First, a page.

• Premier Edition. This edition of Google Apps costs $50 per user per year. When you think of what your organization can save in time, licensing fees, hardware and software maintenance and upgrades, it’s a great deal. Premier Edition offers all the goodies that come with Standard Edition, plus some extras. Here are the highlights: 25 GB of email storage per person, email migration from your current system, free phone support, APIs to integrate Google Apps with your current system (including single sign-on and user provisioning), email policy management and message recovery. (See Chapter 12 for the lowdown on all that geekery.)

Not sure? You can try out Premier Edition with a 30-day free trial. If you decide it’s not what you need, switch over to Standard Edition before the 30 days are up.

What You Need to Get Started

Getting started is easy. Google has designed its applications to be both accessible and easy to use. It takes only a few seconds to sign up and start using your first program. You just need a Web browser (the more recent, the better) and an Internet connection. (Different apps have different browser requirements, so those get covered in the relevant chapters.) Read on to learn the basics you need to set things up.

For Individual Apps: A Google Account

If you’re going to sign up for a few individual applications—or even a whole bunch—you need a Google Account. Some applications create a Google Account for you as part of the sign-up process, but it’s a good idea to start by signing up for a Google Account, because it gives you access to all the apps. Point your Web browser to www.google.com/accounts, and then turn to Chapter 1 to sign up.

For Google Apps for Your Organization: A Google Apps Account

If you’re a domain administrator (that is, you manage the domain name your organization owns) and you want to use Google Apps for your organization, first you have to create a Google Apps account for your domain (see Chapter 10). From there, you can create accounts for your users, and customize your domain’s apps the way you want them, as explained in Chapter 11 and Chapter 13.

Browser Requirements

To sign up for a Google Account, your browser has to meet these minimum requirements:

  • Internet Explorer 5.5 or higher for Windows

  • Netscape 7.1 or higher for Windows, Mac, or Linux

  • Mozilla 1.4 or higher for Windows, Mac, or Linux

  • Firefox 0.8 or higher for Windows, Mac, or Linux

  • Safari 1.2.1 or higher for Mac

Each Google app has its own browser requirements, so some of the browsers in this list may not work with a particular application. Check the chapter devoted to the app you want to use for more detailed browser requirements.


To find out which version of a Web browser you’re using, open your browser and, on its menu bar, click Help→About. (Except for Safari, where you need to click Safari→About Safari.)

If you’ve got the right browser, you’re nine-tenths of the way there. Just a few other things to check:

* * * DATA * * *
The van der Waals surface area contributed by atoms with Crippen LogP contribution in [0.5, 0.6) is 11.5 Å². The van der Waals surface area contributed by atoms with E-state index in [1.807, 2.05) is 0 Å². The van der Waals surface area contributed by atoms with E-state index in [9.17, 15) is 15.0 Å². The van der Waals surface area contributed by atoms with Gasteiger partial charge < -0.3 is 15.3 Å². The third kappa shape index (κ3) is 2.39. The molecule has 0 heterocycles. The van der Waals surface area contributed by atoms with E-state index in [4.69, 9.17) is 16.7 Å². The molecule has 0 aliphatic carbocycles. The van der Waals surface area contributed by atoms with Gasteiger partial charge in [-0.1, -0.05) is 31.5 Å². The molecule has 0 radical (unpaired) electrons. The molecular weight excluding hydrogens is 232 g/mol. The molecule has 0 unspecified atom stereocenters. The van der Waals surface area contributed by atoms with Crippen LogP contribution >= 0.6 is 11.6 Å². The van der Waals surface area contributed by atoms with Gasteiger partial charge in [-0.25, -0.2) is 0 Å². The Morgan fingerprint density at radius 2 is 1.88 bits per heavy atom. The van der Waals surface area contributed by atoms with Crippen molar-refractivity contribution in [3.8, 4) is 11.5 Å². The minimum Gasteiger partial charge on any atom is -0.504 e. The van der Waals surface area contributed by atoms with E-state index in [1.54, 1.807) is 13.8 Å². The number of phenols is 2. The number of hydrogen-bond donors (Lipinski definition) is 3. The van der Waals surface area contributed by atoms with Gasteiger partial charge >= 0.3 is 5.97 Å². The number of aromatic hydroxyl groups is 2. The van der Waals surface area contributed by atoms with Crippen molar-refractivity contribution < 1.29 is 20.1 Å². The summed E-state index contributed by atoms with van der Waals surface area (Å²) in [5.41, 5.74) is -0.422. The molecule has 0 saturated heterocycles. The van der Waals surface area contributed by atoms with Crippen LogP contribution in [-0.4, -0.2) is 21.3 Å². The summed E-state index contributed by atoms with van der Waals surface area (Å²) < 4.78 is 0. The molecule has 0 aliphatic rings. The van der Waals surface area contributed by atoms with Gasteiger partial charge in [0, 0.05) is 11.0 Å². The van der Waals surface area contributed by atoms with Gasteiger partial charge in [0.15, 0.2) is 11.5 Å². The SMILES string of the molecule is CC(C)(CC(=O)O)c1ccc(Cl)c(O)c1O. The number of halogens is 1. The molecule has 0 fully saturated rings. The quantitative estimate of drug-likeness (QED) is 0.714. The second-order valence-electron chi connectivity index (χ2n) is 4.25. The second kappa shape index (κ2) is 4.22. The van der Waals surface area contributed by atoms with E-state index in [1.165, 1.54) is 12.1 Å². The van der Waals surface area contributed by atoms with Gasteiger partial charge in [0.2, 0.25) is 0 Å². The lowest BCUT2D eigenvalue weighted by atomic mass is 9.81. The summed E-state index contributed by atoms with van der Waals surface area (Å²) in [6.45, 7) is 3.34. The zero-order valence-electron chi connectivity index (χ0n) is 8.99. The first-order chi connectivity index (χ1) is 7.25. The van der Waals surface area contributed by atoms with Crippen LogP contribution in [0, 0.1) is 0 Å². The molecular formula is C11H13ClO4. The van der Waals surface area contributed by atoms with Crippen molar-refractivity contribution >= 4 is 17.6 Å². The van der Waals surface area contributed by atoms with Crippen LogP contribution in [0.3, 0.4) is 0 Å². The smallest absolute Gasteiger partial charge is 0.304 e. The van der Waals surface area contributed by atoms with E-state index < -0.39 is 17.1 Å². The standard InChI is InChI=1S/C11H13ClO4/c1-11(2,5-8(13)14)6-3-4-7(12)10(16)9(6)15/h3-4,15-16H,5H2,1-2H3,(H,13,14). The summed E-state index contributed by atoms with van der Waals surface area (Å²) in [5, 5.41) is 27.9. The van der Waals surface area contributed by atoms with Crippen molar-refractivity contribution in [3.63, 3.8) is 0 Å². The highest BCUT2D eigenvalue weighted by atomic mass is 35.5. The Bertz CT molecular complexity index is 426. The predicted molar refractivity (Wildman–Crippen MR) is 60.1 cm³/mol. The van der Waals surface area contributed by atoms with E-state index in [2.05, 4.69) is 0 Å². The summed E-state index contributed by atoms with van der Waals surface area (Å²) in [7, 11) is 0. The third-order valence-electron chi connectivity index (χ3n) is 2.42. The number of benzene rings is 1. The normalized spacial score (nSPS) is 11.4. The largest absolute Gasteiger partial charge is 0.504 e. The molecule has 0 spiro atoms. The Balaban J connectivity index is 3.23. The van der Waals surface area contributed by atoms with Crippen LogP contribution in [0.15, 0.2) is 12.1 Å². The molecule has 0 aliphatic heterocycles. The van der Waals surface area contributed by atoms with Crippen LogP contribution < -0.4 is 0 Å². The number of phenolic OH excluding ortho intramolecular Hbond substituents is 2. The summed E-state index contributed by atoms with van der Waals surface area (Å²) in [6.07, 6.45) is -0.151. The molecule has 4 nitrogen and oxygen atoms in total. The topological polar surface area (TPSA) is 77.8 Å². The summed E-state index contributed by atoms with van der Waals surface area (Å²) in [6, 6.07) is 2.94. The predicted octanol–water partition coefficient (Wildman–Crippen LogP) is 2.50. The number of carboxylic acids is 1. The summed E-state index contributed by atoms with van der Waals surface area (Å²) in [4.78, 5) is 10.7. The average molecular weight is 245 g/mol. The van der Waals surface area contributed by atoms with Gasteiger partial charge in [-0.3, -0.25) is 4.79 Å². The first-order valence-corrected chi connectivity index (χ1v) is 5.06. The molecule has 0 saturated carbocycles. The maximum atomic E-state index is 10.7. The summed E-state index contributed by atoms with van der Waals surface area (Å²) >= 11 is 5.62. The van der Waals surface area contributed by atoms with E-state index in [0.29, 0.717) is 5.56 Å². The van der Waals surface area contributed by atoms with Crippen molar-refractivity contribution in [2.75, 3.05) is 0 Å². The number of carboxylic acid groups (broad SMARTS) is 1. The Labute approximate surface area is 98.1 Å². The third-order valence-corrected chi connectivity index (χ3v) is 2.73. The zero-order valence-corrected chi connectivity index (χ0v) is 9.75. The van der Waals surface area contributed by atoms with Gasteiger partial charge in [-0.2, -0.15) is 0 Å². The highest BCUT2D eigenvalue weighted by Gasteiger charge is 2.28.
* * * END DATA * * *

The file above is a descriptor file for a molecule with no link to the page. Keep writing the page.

• Make sure you’ve got JavaScript turned on in your browser. JavaScript lets your browser run programming code that makes Web pages more interactive. (If you’re not sure whether your browser has JavaScript turned on—most of them do—see the box on Browser Requirements.)

  • Make sure that your Web browser accepts cookies. We’re not talking chocolate chip or oatmeal here. Cookies are small text files that Web sites download onto your computer; they help customize your visits to the sites. (The box on Browser Requirements tells you how to set your browser to accept cookies.)


If you’re a Mac fan, Google apps work best if you use Mozilla/Firefox as your Web browser. Not all apps work with Safari or the Mac version of Internet Explorer.

About this Book

This book is designed for both the people who use Google’s applications and the administrators who manage a Google Apps account. So the first nine chapters tell you how to set up a personal Google Account (Chapter 1) and get the most out of each app:

Whether you’re using these applications for personal projects or through an organization’s Google Apps account, you can dip in anywhere and get up to speed fast. Each chapter offers tips and tricks to get you working in no time.

Chapter 10 through Chapter 12 are all about Google Apps accounts: how to get signed up and set up (Chapter 10), and how to do the day-to-day administrative tasks that go with managing a domain (Chapter 11).

Google Sites, a relatively new addition to Google Apps, is available only through Google Apps accounts, so that’s covered in the later part of the book (Chapter 12), as well. Whether you’re an admin or a regular user, Chapter 12 tells you how to create, build, and share a site with others in your organization.

Chapter 13 talks about stuff you can add to Google Apps to customize it and make it do more. Whether you’re a business looking to tailor Google Apps to your organization or a just-for-fun user who wants to write a cool new gadget (Adding Gadgets (Content)), this chapter gives you the info you need to get started.